The Never-Ending Addiction Argument…

   Is it a disease? Is it merely a set of circumstances? Is it a lack of character or maybe, deficient morals? Maybe it’s a juvenile outlet that becomes a habit? Can it be cured with 12 step meetings? Are drug replacement therapies causing more harm than good? Did we do this to ourselves? Can we blame it all on Big Pharma? How do we fix it? Can it be cured? Is it chronic? What is the “works for everyone” answer?!

   I have been spent the last week reading countless articles, studies, debates, and statistics on addiction treatment. I have seen every method hailed as the savior and then criticized as a complete failure. Not one method made it through the gauntlet of human opinion and came out the other side unscathed. Every single  treatment was nitpicked to death. And all I can think is, “If I have almost 3 years clean and this makes me want to eat a bullet, then how must the desperate addict who’s searching the Internet for a glimmer of hope feel?” The probable short answer: completely hopeless. 

   There are so many questions, that develop into debates, which springs into addiction effected people pouring their hearts out across the Internet, drawing a proverbial line in the sand, and defending whatever side they happen to believe in. It is a never-ending argument that touches the lives of many Americans. The purpose of this post is not to argue what I personally believe. No; it is to look at the biggest issue. We all think we’re right and that there is no way but our way. 

   If you’ve read my previous posts then you obviously already know my personal beliefs about addiction and what worked for me. Let me be the first to say, that’s irrelevant here. I have seen all methods of recovery work. I have seen 12 step programs transform lives and transition “under the bridge junkies” into recovering addicts who die with 25+ years clean. I have seen SMART recovery give addicts a new lease on life, a sense of self control, and years clean. I have seen church and religion bring addicts from the pits of hell to the gates of heaven. I have seen addicts, who couldn’t get a single day clean from illicit opiates, regain manageability and a sense of hope in their lives, through opiate replacement therapies. I have also seen people white knuckle their way out of their addiction and never turn back to drugs using nothing but their own willpower. This last group is the most rare of all; nonetheless, they do exist.  

   There is obvious failure and obvious success in every single one of these options. For every heart-warming story of recovery to be told, there are ones of gut-wrenching pain and failure. What saves one addict’s life can very possibly, kill another. What brought me hope and years clean, was a misery fest for someone else. What worked for her, destroyed him. We could argue this all day for each and every one of the treatment models in place today. Here’s the twist: we aren’t going to. This is not going to be another WordPress post that debates the merits or failures of any number of treatment options. I will not be citing an incomprehensible list of statistics that will in no way tell you how to better help your daughter, your father, your son, your sibling, your friend. I will not be using my own personal success to promote the method of recovery that I chose. What I will be talking about is something that I personally feel, everyone is missing. 

   No two human beings are created equal. We all have an infinite number of things that make us unique and different from the next. We have dissimilar upbringings, particular morals, different religious beliefs, opposing viewpoints, contrasting realities. We are all perfectly individual. 

   So why, in regards to recovery, do we have this “one size fits all” mentality? Why is everyone trying to prove that their way is the only way? Why are we turning addicts off to any of the resources that could possibly help them by speaking poorly of something that didn’t work for a select few? These select failures don’t determine everyone’s possible success, do they? We’ve created an Internet (hell… an entire world) full of criticism. THIS is what the addicts of today have to wade through to try and find some help. And we wonder why they’re dying at alarming rates? Jesus.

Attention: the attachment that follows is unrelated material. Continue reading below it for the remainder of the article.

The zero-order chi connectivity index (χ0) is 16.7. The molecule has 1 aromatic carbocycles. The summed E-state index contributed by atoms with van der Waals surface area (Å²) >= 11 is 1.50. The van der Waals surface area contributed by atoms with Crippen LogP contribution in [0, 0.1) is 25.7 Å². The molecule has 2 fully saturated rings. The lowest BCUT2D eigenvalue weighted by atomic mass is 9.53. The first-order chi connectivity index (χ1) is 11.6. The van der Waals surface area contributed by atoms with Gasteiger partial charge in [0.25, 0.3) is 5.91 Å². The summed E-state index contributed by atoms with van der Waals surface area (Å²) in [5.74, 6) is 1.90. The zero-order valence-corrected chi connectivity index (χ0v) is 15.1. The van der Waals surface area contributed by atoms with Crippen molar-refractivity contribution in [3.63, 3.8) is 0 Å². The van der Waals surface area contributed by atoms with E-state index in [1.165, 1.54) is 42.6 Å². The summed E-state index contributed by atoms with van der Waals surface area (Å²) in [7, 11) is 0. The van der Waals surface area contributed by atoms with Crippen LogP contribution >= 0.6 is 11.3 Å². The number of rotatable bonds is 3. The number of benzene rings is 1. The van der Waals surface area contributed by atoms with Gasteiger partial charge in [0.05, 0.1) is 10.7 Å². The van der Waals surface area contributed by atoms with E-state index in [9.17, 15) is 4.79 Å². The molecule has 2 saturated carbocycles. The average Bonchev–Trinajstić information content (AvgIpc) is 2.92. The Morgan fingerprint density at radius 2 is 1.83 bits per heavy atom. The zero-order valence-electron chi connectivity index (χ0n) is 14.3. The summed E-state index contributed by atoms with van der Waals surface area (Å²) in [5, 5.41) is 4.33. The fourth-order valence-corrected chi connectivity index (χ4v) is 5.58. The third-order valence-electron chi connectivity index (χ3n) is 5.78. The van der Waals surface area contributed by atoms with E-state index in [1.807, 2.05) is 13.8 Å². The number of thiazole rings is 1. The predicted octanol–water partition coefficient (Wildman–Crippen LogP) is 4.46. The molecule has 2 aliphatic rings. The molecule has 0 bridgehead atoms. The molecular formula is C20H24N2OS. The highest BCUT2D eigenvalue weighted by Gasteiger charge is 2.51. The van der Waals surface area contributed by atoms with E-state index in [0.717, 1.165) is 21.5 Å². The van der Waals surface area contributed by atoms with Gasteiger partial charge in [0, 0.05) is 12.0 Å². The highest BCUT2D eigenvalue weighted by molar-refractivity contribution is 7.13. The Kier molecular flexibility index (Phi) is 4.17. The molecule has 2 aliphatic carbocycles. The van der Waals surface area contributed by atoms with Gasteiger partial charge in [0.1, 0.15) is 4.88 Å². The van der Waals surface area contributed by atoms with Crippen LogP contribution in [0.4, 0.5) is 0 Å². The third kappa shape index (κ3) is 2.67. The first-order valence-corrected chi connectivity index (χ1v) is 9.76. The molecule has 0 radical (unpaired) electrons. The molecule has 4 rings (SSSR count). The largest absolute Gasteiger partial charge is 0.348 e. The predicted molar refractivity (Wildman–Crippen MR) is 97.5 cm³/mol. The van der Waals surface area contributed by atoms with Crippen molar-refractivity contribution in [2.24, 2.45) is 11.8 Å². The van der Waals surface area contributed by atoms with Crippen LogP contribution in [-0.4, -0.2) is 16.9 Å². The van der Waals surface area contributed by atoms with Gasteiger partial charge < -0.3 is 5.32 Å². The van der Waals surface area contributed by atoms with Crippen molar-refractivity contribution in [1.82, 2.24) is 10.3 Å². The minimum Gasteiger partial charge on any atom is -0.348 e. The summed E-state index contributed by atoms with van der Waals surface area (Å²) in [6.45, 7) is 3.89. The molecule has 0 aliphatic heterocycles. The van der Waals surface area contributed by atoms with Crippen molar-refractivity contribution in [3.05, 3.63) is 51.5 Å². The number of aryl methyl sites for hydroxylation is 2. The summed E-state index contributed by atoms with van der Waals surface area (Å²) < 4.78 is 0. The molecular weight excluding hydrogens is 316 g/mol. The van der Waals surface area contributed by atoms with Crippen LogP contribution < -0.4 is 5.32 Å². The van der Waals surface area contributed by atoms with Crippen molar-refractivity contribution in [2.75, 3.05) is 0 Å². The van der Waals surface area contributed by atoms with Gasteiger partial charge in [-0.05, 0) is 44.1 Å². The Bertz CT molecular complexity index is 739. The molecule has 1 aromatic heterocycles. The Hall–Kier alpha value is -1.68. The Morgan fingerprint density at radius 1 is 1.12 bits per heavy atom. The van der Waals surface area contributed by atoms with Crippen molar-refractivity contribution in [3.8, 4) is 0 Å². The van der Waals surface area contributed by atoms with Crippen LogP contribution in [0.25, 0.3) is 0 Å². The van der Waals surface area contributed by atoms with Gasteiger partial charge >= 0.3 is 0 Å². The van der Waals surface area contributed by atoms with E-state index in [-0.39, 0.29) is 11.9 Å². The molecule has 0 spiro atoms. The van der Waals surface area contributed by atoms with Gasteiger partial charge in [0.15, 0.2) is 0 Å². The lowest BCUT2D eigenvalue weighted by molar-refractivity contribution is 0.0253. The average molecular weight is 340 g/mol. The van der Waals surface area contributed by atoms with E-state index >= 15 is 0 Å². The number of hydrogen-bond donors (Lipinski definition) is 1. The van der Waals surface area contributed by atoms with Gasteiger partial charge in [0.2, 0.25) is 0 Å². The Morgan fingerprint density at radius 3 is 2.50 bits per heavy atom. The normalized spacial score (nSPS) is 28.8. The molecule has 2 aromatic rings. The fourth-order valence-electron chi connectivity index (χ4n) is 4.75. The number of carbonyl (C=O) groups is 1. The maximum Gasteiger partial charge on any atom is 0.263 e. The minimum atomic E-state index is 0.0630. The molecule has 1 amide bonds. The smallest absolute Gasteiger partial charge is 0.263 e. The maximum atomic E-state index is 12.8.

I remember being in the grips of active addiction and reading through thousands of websites jam-packed with information about Methadone, Suboxone, Vivitrol, NA, AA, SMART recovery, and much more. I remember reading message boards that condemned every method and all the while, the terror in the pit of my stomach increased in size. I remember feeling more hopeless than ever AFTER reading all these articles and information pieces. So much so that I stopped reading them altogether. I literally mentally banned myself from message boards and addiction articles because I knew they were making my mental and emotional outlook worse. They were a detriment I couldn’t afford. They made me feel as if nothing would work. I knew I needed as much hope as I could muster in order to get clean and all reading this vast amount of information did was make me feel doomed, confused, scared, fucked. All these criticisms of various treatment methods quite literally gave panic attacks. I closed Safari feeling more convinced that I was going to die an addict than I ever had before. 

   I imagine how I felt, is how many addicts feel. I imagine the loved ones of these addicts are equally as terrified and confused. We’re trapped in this constant race that can only end in recovery or death. People’s lives are at stake. Their families are hanging in the balance and we’re all overwhelmed by the amount of information available today. Yes, we should be grateful there is any information at all; past generations had little or nothing to work with. We are much better off. However, the methods with which this information is delivered are flawed. We spend so much time arguing which method is “the right one” that we forget the much bigger truth. That truth is that there never was and there never will be “the right ONE”. There is no “one size fits all” treatment option. Why? Because, like I said 3 paragraphs ago, no two human beings are created equal. Therefore, no one recovery program, medication, or idea will work for everyone. We are all too different to be treated exactly the same.